The human microbiome — meaning all of our microbes’ genes — will reshape the consumerization of personalized medicine and diet. Following the human genome project, technological advancements have brought us much closer to acute precision in disease diagnosis and treatment.
The microbiome, considered by some scientists “as a newly discovered and largely unexplored organ,” has the potential to change the way we diagnose and treat the most critical diseases of our time: Crohn’s, diabetes, obesity, various cancers, acute diarrhea, mental disorders and more.
As if the human body isn’t complicated enough, each one of us possesses a unique microbial structure — in the context of drug discovery and nutrition, this will have an impact on how consumers respond to personalized therapeutics and diets. Whereas personalized medicine once felt like a concept from a science fiction movie that was prohibitive because the technology was not yet there, the dream of a microbiome is to make personalized medicine and nutrition accessible to all.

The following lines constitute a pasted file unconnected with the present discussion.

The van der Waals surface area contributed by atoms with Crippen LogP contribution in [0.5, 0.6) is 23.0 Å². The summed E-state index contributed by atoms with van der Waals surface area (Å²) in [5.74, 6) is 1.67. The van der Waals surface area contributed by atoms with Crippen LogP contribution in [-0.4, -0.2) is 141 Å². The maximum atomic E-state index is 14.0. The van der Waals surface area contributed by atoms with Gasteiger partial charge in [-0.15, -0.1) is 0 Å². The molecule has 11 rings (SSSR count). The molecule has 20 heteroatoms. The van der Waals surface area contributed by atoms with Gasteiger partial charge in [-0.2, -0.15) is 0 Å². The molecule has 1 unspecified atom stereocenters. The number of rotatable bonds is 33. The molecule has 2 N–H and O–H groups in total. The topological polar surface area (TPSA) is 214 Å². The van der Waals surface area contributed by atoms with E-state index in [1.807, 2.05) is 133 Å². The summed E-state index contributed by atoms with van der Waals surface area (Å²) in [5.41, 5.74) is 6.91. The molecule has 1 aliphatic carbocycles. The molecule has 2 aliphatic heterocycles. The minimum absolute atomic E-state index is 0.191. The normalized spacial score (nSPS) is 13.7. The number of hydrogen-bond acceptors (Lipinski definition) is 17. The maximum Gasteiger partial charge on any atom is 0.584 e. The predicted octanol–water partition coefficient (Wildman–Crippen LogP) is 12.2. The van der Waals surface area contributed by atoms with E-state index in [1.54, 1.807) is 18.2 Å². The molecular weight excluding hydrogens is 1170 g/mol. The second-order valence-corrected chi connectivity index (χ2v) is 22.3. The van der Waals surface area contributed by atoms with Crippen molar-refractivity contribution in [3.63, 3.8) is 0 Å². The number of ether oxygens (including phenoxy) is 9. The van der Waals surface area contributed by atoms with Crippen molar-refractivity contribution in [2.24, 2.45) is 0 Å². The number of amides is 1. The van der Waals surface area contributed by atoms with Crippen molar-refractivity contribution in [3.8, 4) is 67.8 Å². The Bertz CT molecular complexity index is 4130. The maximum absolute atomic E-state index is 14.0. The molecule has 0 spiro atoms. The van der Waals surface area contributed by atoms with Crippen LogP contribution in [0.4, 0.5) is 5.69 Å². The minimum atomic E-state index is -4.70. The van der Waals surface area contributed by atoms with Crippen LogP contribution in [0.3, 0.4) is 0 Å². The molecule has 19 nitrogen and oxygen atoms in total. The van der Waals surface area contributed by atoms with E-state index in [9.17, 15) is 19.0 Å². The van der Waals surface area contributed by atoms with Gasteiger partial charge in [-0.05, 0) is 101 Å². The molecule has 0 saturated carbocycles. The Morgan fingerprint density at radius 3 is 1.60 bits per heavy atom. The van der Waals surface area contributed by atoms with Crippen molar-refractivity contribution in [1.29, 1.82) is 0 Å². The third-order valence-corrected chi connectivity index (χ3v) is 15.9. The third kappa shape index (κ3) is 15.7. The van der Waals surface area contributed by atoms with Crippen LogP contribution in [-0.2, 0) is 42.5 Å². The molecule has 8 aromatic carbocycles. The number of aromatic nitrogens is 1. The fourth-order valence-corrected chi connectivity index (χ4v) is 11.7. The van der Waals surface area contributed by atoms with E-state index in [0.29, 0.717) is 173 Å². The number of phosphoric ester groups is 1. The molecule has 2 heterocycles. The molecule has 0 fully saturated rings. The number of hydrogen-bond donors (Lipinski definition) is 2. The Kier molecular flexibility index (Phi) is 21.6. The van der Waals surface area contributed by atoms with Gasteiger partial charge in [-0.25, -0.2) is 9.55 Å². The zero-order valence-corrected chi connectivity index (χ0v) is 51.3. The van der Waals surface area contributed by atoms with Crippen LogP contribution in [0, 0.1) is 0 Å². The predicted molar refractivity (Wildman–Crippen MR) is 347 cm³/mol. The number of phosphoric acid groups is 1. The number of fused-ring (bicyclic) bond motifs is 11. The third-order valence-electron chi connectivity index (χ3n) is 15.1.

How, then, will companies that play in the health, wellness and nutrition space respond to these technological advancements?
Will we look younger, eat healthier and eliminate chronic diseases one day thanks to the human gut microbiome?
It is evident that we will continue to see a rise of the microbiome applications in human health and more investment dollars being spent on the consumerization of personalized medicine. The pharma industry has explored a number of microbiome topics, but none are more mature than the probiotic and prebiotic segments. The weight control market is worth nearly $60 billion in the U.S. alone — and probiotics contribute more than half of it. Even though probiotics have been marketed for years, the FDA has been vocal about the fact that it has not monitored dietary supplements, and cautions consumers against them.